The content of this page is only for informational purposes and is not intended, expressly or by implication, as a guarantee of employment or salary, which vary based on many factors including but not limited to education, credentials, and experience. Alliant International University explicitly makes no representations or guarantees about the accuracy of the information provided by any prospective employer or any other website. Salary information available on the internet may not reflect the typical experience of Alliant graduates. Alliant does not guarantee that any graduate will be placed with a particular employer or in any specific employment position.
Today is National Depression Screening Day, and—as an institution dedicated to advancing mental health care—we want to encourage everyone to seek help if they think they need it. This could be the first step on a journey to well-being.
“National Depression Screening Day began as an effort to reach individuals across the nation with important mental health education and connect them with support services. Screening for Mental Health (SMH) pioneered National Depression Screening Day as the first, voluntary, mental health screening initiative in 1990,” explains Screening Mental Health, the organization that established the national effort.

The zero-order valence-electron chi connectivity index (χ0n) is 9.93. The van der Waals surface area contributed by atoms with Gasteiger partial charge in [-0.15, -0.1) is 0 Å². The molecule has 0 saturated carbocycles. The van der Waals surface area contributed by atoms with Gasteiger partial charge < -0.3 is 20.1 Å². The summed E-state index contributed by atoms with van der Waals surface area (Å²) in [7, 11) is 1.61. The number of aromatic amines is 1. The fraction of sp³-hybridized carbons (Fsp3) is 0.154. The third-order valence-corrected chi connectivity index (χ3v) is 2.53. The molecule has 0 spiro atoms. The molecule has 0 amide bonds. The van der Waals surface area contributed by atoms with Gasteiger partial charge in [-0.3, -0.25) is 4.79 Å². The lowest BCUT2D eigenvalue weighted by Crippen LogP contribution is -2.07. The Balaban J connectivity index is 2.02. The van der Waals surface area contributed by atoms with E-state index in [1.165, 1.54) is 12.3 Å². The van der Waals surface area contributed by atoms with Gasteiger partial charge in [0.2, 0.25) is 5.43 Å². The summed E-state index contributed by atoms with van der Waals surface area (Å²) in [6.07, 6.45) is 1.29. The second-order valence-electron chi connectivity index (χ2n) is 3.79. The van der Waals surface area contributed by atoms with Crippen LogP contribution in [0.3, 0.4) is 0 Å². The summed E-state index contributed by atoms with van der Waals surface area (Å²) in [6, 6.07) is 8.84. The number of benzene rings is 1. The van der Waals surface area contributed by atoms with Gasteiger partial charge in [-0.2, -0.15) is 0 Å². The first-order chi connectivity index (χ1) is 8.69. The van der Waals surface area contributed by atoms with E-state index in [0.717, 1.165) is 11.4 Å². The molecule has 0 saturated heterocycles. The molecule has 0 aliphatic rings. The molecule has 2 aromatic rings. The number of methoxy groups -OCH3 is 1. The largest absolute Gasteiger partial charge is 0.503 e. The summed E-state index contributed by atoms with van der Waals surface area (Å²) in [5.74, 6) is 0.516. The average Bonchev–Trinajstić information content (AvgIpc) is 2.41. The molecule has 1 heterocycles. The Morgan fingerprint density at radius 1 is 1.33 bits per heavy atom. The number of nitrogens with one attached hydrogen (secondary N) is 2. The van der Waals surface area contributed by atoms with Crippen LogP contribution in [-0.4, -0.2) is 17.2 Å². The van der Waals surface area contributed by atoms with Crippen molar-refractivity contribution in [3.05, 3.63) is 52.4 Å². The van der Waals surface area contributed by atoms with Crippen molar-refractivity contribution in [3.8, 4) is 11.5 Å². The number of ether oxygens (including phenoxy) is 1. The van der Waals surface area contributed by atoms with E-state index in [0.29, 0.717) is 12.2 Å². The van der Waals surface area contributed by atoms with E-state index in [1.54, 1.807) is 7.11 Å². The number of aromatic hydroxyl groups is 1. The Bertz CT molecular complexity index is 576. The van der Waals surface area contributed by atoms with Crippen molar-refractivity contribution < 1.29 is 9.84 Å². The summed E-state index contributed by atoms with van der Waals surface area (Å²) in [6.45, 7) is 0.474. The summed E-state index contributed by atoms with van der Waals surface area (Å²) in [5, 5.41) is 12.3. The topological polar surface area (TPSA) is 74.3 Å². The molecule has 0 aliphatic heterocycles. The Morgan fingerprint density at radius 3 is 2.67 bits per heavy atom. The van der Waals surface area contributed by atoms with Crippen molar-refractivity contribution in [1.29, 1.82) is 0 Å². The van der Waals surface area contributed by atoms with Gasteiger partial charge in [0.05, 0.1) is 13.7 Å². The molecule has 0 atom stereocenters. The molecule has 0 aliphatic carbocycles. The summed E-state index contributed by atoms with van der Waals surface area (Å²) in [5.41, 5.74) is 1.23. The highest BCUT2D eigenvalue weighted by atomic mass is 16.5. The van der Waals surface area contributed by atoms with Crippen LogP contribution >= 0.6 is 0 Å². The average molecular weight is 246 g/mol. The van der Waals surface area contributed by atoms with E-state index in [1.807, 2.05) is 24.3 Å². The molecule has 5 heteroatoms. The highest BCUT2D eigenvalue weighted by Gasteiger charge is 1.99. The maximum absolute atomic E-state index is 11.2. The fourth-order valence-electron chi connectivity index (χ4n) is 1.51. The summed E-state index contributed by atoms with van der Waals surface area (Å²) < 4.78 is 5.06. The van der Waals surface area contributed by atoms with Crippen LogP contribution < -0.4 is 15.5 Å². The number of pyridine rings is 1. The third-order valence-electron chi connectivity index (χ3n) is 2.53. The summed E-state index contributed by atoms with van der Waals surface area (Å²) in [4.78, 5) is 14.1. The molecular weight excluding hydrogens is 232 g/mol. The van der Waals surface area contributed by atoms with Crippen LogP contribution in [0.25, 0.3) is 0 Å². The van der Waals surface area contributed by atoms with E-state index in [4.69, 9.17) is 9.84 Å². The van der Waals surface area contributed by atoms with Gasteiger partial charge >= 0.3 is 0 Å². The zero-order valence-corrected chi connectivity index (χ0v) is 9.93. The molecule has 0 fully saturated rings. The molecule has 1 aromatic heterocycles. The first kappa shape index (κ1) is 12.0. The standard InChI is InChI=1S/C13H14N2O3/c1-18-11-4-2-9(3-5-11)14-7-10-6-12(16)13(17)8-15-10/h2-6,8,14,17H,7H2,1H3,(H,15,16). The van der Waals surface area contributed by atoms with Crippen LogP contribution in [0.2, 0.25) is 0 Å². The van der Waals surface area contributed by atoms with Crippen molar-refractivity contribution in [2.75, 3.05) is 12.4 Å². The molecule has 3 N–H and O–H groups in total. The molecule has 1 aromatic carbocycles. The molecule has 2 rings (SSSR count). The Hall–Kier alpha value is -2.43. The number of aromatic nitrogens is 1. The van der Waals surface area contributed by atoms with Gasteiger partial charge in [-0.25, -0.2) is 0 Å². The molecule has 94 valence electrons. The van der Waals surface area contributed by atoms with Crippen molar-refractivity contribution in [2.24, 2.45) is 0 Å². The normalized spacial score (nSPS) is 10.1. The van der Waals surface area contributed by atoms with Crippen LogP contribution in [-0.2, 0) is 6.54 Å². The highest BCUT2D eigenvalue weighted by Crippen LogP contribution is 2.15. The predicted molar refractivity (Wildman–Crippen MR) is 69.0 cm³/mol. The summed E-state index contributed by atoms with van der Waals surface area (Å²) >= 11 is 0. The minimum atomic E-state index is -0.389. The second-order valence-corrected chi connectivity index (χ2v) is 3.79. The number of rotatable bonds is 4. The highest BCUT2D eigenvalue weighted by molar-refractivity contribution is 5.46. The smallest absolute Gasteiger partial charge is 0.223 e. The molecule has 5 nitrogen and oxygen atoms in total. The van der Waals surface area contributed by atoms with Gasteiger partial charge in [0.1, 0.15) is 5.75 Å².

Everyone experiences depression differently, but some of the more common and noticeable symptoms of depression include:
Lack of interest in activities that were once pleasurable
Apathy and low energy levels
Loneliness or withdrawing from friends and family
Not being able to sleep or sleeping all the time
Suicidal thoughts and feelings
According to the Substance Abuse and Mental Health Services Administration (SAMHSA), an estimated 16.2 million adults in the United States had at least one major depressive episode in 2016, while only half of the 16.2 million adults with depression were treated. “Because of the existing stigma, many individuals with depression do not admit that they have this problem, and do not seek professional help,” said Dr. George Gharibian, Professor for Alliant’s California School of Professional Psychology’s Clinical Psychology program in Los Angeles.
“Stigma is a barrier to mental health care in many cultures, including in the U.S., which tends to be an individualistic culture. When people experience the symptoms of depression, when they don’t have energy or can’t get out of bed to go to work, they are afraid that our culture will see this as a sign that someone with depression can’t succeed and be a thriving member of society. They feel that they are expected to be successful, happy, and independent; and if the culture is pushing them to be something that they are not, it adds another factor to the reason they have for not going to therapy or accepting their problem,” Gharibian said.
Simply put: Stigma is one of the greatest obstacles on the journey to mental health care, and we have a collective responsibility to combat it. Highlighting events like National Depression Screening Day will help take us one step closer to ensuring that all those who need help can get it.
For those wanting more information or seeking help, please contact the National Alliance on Mental Health HelpLine at 1-800-950-NAMI (6264).